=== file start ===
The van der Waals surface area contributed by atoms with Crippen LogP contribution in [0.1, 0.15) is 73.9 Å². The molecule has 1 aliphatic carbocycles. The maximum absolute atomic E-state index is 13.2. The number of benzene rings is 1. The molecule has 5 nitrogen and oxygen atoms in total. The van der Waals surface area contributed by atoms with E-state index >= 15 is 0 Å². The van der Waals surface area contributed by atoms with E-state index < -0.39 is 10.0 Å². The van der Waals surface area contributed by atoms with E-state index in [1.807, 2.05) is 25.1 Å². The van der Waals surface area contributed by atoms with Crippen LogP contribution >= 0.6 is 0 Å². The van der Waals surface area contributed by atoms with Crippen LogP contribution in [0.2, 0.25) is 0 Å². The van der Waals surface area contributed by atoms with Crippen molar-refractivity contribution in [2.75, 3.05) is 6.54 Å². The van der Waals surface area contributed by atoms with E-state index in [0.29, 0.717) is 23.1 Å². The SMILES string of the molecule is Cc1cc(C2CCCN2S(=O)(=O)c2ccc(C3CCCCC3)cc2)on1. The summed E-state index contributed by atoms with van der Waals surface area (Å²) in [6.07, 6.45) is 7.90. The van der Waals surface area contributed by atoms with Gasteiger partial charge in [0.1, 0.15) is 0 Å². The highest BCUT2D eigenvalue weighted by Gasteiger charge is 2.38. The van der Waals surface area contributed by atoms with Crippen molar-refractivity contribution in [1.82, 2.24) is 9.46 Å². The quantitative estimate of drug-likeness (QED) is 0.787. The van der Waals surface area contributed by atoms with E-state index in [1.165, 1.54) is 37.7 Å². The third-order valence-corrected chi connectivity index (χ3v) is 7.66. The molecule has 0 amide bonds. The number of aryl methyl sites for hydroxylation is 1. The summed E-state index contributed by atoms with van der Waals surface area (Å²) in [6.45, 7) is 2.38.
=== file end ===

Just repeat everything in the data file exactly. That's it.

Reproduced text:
The van der Waals surface area contributed by atoms with Crippen LogP contribution in [0.1, 0.15) is 73.9 Å². The molecule has 1 aliphatic carbocycles. The maximum absolute atomic E-state index is 13.2. The number of benzene rings is 1. The molecule has 5 nitrogen and oxygen atoms in total. The van der Waals surface area contributed by atoms with E-state index >= 15 is 0 Å². The van der Waals surface area contributed by atoms with E-state index < -0.39 is 10.0 Å². The van der Waals surface area contributed by atoms with E-state index in [1.807, 2.05) is 25.1 Å². The van der Waals surface area contributed by atoms with Crippen LogP contribution >= 0.6 is 0 Å². The van der Waals surface area contributed by atoms with Crippen LogP contribution in [0.2, 0.25) is 0 Å². The van der Waals surface area contributed by atoms with Crippen molar-refractivity contribution in [2.75, 3.05) is 6.54 Å². The van der Waals surface area contributed by atoms with E-state index in [0.29, 0.717) is 23.1 Å². The SMILES string of the molecule is Cc1cc(C2CCCN2S(=O)(=O)c2ccc(C3CCCCC3)cc2)on1. The summed E-state index contributed by atoms with van der Waals surface area (Å²) in [6.07, 6.45) is 7.90. The van der Waals surface area contributed by atoms with Gasteiger partial charge in [0.1, 0.15) is 0 Å². The highest BCUT2D eigenvalue weighted by Gasteiger charge is 2.38. The van der Waals surface area contributed by atoms with Crippen molar-refractivity contribution in [1.82, 2.24) is 9.46 Å². The quantitative estimate of drug-likeness (QED) is 0.787. The van der Waals surface area contributed by atoms with E-state index in [1.165, 1.54) is 37.7 Å². The third-order valence-corrected chi connectivity index (χ3v) is 7.66. The molecule has 0 amide bonds. The number of aryl methyl sites for hydroxylation is 1. The summed E-state index contributed by atoms with van der Waals surface area (Å²) in [6.45, 7) is 2.38.